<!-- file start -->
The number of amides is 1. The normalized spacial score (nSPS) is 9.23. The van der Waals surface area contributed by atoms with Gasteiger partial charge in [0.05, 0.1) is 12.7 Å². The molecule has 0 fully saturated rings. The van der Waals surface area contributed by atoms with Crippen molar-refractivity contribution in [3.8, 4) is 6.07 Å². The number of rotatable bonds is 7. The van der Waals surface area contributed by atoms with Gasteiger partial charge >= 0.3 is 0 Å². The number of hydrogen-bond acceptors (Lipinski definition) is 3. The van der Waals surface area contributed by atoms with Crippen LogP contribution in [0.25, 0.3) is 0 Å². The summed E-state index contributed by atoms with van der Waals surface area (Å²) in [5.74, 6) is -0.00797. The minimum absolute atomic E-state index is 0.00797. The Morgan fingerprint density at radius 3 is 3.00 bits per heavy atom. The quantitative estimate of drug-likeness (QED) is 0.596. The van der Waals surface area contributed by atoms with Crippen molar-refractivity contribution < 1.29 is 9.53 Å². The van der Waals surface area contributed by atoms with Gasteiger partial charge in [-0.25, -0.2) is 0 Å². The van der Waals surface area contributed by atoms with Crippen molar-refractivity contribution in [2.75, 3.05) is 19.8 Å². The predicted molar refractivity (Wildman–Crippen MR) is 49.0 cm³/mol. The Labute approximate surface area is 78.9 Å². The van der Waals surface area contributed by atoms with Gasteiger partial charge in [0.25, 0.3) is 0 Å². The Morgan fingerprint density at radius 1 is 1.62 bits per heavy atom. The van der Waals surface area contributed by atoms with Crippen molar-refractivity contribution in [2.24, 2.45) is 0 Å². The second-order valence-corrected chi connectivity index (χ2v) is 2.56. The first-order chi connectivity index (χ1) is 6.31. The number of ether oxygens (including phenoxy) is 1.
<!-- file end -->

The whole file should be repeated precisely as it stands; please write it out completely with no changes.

The number of amides is 1. The normalized spacial score (nSPS) is 9.23. The van der Waals surface area contributed by atoms with Gasteiger partial charge in [0.05, 0.1) is 12.7 Å². The molecule has 0 fully saturated rings. The van der Waals surface area contributed by atoms with Crippen molar-refractivity contribution in [3.8, 4) is 6.07 Å². The number of rotatable bonds is 7. The van der Waals surface area contributed by atoms with Gasteiger partial charge >= 0.3 is 0 Å². The number of hydrogen-bond acceptors (Lipinski definition) is 3. The van der Waals surface area contributed by atoms with Crippen LogP contribution in [0.25, 0.3) is 0 Å². The summed E-state index contributed by atoms with van der Waals surface area (Å²) in [5.74, 6) is -0.00797. The minimum absolute atomic E-state index is 0.00797. The Morgan fingerprint density at radius 3 is 3.00 bits per heavy atom. The quantitative estimate of drug-likeness (QED) is 0.596. The van der Waals surface area contributed by atoms with Crippen molar-refractivity contribution < 1.29 is 9.53 Å². The van der Waals surface area contributed by atoms with Gasteiger partial charge in [-0.25, -0.2) is 0 Å². The van der Waals surface area contributed by atoms with Crippen molar-refractivity contribution in [2.75, 3.05) is 19.8 Å². The predicted molar refractivity (Wildman–Crippen MR) is 49.0 cm³/mol. The Labute approximate surface area is 78.9 Å². The van der Waals surface area contributed by atoms with Gasteiger partial charge in [0.25, 0.3) is 0 Å². The Morgan fingerprint density at radius 1 is 1.62 bits per heavy atom. The van der Waals surface area contributed by atoms with Crippen molar-refractivity contribution in [2.24, 2.45) is 0 Å². The second-order valence-corrected chi connectivity index (χ2v) is 2.56. The first-order chi connectivity index (χ1) is 6.31. The number of ether oxygens (including phenoxy) is 1.